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Yonts Says Tighter Prescription Controls Would Enhance His Anti-Meth Bill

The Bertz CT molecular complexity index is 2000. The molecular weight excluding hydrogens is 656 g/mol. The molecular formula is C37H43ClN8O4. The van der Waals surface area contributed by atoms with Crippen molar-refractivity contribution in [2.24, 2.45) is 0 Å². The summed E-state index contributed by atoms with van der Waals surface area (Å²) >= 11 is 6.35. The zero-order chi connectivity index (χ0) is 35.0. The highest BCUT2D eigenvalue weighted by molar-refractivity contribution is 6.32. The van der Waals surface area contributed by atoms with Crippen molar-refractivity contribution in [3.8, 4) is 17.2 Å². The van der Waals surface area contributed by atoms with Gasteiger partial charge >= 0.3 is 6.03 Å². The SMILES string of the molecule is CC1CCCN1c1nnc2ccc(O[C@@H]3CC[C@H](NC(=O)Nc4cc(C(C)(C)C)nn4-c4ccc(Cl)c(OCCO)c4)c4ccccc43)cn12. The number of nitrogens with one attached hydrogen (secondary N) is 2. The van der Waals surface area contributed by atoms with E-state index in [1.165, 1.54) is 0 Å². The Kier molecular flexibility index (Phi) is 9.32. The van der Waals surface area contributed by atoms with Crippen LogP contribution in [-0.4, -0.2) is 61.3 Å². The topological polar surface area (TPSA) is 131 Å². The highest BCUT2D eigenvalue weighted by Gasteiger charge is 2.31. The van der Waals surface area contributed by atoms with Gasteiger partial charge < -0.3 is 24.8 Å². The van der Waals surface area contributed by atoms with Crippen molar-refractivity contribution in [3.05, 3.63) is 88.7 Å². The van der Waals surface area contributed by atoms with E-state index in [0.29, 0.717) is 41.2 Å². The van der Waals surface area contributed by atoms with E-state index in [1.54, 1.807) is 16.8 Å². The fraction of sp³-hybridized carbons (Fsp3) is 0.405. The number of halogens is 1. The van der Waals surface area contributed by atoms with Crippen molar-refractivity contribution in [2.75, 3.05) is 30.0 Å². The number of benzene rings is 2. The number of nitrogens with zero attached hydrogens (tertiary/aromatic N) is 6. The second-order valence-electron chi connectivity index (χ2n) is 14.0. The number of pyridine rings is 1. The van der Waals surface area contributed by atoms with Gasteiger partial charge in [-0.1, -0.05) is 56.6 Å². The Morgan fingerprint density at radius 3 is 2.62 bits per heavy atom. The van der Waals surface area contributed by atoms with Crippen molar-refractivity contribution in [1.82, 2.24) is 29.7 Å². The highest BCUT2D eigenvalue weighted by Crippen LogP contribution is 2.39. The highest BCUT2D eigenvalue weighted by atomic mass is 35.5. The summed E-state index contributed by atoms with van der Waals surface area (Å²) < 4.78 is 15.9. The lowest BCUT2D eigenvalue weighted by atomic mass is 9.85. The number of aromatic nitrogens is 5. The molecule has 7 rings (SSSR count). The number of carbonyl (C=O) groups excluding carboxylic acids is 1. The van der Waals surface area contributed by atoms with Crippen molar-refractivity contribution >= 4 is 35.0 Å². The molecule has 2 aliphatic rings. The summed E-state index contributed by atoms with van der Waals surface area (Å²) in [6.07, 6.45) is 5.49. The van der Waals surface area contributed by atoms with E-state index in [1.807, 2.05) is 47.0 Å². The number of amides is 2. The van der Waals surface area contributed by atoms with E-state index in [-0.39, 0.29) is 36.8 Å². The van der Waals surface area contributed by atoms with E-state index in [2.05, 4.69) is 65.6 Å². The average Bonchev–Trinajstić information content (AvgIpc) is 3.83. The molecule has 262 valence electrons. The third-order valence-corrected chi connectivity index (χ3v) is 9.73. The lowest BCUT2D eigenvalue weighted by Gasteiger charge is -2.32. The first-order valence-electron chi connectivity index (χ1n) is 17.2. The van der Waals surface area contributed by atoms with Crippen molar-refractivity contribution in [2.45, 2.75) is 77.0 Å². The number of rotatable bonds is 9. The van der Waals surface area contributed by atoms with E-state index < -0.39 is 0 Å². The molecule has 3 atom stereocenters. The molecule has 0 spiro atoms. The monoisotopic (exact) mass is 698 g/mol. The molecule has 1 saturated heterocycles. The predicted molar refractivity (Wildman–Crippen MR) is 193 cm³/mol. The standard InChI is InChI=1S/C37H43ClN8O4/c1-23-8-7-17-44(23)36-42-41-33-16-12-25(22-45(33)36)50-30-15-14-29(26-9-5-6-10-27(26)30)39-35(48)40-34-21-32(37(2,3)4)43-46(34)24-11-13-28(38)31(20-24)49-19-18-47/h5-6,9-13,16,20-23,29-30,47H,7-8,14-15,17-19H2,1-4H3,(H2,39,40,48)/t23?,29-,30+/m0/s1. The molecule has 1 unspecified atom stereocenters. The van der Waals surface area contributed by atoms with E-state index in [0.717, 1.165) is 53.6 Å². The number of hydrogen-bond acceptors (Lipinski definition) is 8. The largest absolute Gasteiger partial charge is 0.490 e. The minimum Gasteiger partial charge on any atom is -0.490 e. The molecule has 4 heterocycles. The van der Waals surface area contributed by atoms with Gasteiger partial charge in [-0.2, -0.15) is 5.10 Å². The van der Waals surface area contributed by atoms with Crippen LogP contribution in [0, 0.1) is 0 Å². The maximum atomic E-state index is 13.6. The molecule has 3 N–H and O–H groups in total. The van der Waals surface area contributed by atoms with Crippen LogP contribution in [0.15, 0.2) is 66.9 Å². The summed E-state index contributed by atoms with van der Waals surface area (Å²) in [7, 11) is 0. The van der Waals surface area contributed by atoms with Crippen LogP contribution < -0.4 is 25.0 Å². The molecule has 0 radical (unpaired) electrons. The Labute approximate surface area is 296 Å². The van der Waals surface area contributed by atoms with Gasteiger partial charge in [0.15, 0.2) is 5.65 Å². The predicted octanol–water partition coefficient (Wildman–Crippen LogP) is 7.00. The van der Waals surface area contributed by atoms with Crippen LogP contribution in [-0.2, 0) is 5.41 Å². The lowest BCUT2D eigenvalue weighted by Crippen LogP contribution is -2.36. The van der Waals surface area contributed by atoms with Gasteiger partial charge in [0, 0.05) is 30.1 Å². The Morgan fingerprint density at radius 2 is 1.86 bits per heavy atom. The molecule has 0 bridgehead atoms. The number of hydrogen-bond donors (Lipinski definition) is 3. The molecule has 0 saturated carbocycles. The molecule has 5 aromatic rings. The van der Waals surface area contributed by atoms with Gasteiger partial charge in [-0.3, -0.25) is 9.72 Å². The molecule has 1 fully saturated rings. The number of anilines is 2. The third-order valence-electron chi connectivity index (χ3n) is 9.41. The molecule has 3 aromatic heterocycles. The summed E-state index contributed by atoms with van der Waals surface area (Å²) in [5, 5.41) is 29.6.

The sponsor of a bill aimed at fighting meth in Kentucky says his proposal will be more effective if the state increases regulations around prescription drugs.Representative Brent Yonts has introduced a bill that requires anyone who has been convicted of a meth-related crime to have a prescription to buy cold medicines that contain the meth ingredient pseudoephedrine, or PSE.Yonts's bill is an alternative to proposals to make PSE prescription-only for everyone. Yonts and his supporters say that would put undue pressure on Kentuckians who just want cold medicine. Further, they argue that prescription abuse is rampant in Kentucky, and those who are intent on violating the law will obtain PSE another way.And Yonts admits that includes some of the convicts his bill would affect.“We do have a prescription issue, a failure, the KASPER system to deal with prescriptions and the abuse of it," he says. "That's a separate bill and I'm not engaged in that at this point because I'm so focused on this one, but we're taking that issue up as well.”The measure also addresses so-called smurfing—the practice of having several people buy the legal monthly limit of PSE, then pool it to make meth. Yonts has proposed reducing the monthly limit and increasing monitoring of purchases to ensure buyers are not convicts.“When you go purchase these products, like 508,000 Kentuckians did last year, their names, their identifying information went into the system that's in place right now," he says. "What we're doing doesn't add any cost to that system, it's a computer interface with driver's licenses, the Office of Drug Control Policy and the court system.”The Legislative Research Commission says there are 5,500 known meth offenders in Kentucky. Yonts doesn't have numbers to show how many people who buy PSE to make meth have prior convictions, but he does have support from lobbying groups. Yonts held a conference call today with the media. He was joined by Phil Moffett of the Bluegrass Institute for Public Policy Solutions, Owensboro physician Dr. Donald Neel and Pat Davis, the wife of Congressman Geoff Davis. 

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